3. Roasting the chiles. The open flame method: Place chiles directly over the gas flame or on a medium hot charcoal or gas grill. Roast, turning occasionally, until blistered and blackened on all sides but not soft, about 5 minutes. The broiler method: Lay chiles on a baking sheet set about 4 inches below a preheated broiler. Roast, turning occasionally until blistered and blackened on all sides but not soft, about 10 minutes. Place in a plastic shopping bag to steam. Peel the charred skin off the chiles and rinse them if necessary. Make a long slit in the side of each chile and carefully remove the seeds and veins. Do not run under water, as tempting as it seems, as that removes the wonderful charred flavor of the chiles. An alternative method that my friend Zarela Martinez suggested is to fry the chiles instead of char them on the fire, this is supposed to help them stay together better. I have tried both methods and I think she is right, though I really love the charred taste when done on the grill. I just do more peppers than I need and if some fall apart, I use them for other things like shrimp salad and quesadillas. 

4. The stuffing. Before you start cooking, complete all the initial peeling, coring & chopping  of the stuffing ingredients (put the fruit in a little sprite to prevent browning, though a little oxidizing of the apples and pears won’t spoil the appearance of the dish.)
Into the meat, stir in the raisins, candied fruit, pear, apple, peach, the tomato, herbs and cinnamon. Mix well, reduce the heat to medium-low, cover the skillet and simmer until the apple and pear are tender (but not mushy) and the flavors are blended, about 10 minutes. Season with salt, usually a generous teaspoon.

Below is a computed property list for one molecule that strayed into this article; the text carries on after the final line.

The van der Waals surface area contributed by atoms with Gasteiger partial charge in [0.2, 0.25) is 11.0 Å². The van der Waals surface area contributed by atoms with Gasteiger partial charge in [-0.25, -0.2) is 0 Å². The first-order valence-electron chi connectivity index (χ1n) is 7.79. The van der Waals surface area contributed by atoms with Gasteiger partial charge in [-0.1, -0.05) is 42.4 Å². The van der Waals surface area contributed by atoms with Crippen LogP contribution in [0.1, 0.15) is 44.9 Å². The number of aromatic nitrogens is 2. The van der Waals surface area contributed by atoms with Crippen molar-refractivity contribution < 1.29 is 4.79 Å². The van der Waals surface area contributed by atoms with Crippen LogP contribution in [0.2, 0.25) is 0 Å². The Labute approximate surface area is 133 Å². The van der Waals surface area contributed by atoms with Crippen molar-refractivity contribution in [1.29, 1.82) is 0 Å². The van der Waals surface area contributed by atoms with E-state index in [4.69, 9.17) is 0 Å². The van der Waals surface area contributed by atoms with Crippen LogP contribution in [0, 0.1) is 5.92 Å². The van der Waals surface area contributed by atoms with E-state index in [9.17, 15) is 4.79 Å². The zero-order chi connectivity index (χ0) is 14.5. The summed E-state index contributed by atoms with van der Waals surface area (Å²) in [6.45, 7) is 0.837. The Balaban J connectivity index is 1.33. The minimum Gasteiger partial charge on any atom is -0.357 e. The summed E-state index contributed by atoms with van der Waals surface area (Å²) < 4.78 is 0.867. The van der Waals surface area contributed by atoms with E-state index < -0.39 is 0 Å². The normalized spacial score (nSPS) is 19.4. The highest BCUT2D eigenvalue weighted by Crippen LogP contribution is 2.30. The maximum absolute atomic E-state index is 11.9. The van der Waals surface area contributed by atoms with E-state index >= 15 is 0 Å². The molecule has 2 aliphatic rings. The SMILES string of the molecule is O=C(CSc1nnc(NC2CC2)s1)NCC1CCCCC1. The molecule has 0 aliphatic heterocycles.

While the meat mixture is simmering, heat  2 tablespoons of oil in a medium-small skillet over medium heat. Add the almonds and fry, stirring nearly constantly, until they are a deep golden color, about 3 minutes; remove with a slotted spoon and cool. Add the diced plantain to the skillet and stir it frequently until nicely browned and sweet, 3 or 4 minutes. Add to the meat mixture along with the almonds. Remove the filling from the heat and let cool uncovered. (There will be about 6 cups).
5. Stuffing the chiles. Stuff the chiles with cooled filling, packing it in well and re-forming them in their original shape. Place on a baking sheet and cover with foil.
6. Completing the sauce. Within a couple of hours of serving, prepare the sauce. Put the peeled walnuts into a blender jar along with 1 cup of milk (from soaking the walnuts), the bread, sugar, salt, brandyand spices. Blend until a drop of the puree no longer feels gritty when rubbed between your fingers (this will be more successful with the mature-green walnuts); if the mixture should clog in the machine or if only the mixture at the bottom is moving through the blades, add more milk a little at a time, until all the mixture is moving through the blades again. Finally add the cream and blend for just a few seconds; add additional milk if necessary to achieve a medium consistency. Taste for salt and sugar; the sauce should have a slightly sweet edge with just enough salt to bring up the flavor of the walnuts. Set aside at room temperature.
7. Finishing the dish. Half an hour before serving, place the chiles in a 250-degree oven to heat through. Break the pomegranate apart under water, pick out all the seeds and place them in a small dish.

When you are ready to serve, add a little cream to the sauce if it is thicker than a medium-consistency custard sauce. Place 1 or 2 chiles (depending on how you have chosen to serve them) on each warm dinner plate. Spoon the room-temperature sauce over the warm chiles, generously covering them half away from the stem. Sprinkle the sauce generously with the pomegranate seeds, garnish with the parsley, and serve at once. Or, you can serve them traditionally on a round plate with the chiles in a circle.

COOK’S NOTES: Timing and advance preparation: Start a day or so ahead, peeling the walnuts (allow 1 1/2 to 2 hours); they will keep for a couple days in the refrigerator tightly wrapped. Finishing the dish will require a little less than 2 hours. The chiles may be prepared and the stuffing made a couple of days in advance; store them separately, covered and refrigerated. Complete Steps 5 through 7 shortly before serving; the sauce can gray if prepared too far ahead.


Tinky said...

This looks and sounds beyond fabulous!

vincent said...


We bumped into your blog and we really liked it - great recipes YUM YUM.
We would like to add it to the